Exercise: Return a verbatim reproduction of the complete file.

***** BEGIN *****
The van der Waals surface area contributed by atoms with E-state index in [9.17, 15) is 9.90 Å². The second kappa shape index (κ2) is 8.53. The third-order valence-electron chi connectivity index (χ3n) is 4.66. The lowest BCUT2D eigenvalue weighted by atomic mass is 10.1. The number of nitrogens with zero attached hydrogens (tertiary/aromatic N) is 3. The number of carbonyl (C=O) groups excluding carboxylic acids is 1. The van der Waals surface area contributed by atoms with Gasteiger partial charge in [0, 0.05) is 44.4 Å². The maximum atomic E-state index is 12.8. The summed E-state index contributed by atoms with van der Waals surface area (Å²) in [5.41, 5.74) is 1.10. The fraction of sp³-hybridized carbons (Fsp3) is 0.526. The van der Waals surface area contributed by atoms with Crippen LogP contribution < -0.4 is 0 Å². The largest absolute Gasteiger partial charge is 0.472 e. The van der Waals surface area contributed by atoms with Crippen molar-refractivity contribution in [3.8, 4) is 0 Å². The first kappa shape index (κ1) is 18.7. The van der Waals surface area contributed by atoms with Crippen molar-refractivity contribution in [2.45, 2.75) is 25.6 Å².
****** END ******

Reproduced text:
The van der Waals surface area contributed by atoms with E-state index in [9.17, 15) is 9.90 Å². The second kappa shape index (κ2) is 8.53. The third-order valence-electron chi connectivity index (χ3n) is 4.66. The lowest BCUT2D eigenvalue weighted by atomic mass is 10.1. The number of nitrogens with zero attached hydrogens (tertiary/aromatic N) is 3. The number of carbonyl (C=O) groups excluding carboxylic acids is 1. The van der Waals surface area contributed by atoms with Gasteiger partial charge in [0, 0.05) is 44.4 Å². The maximum atomic E-state index is 12.8. The summed E-state index contributed by atoms with van der Waals surface area (Å²) in [5.41, 5.74) is 1.10. The fraction of sp³-hybridized carbons (Fsp3) is 0.526. The van der Waals surface area contributed by atoms with Crippen LogP contribution < -0.4 is 0 Å². The largest absolute Gasteiger partial charge is 0.472 e. The van der Waals surface area contributed by atoms with Crippen molar-refractivity contribution in [3.8, 4) is 0 Å². The first kappa shape index (κ1) is 18.7. The van der Waals surface area contributed by atoms with Crippen molar-refractivity contribution in [2.45, 2.75) is 25.6 Å².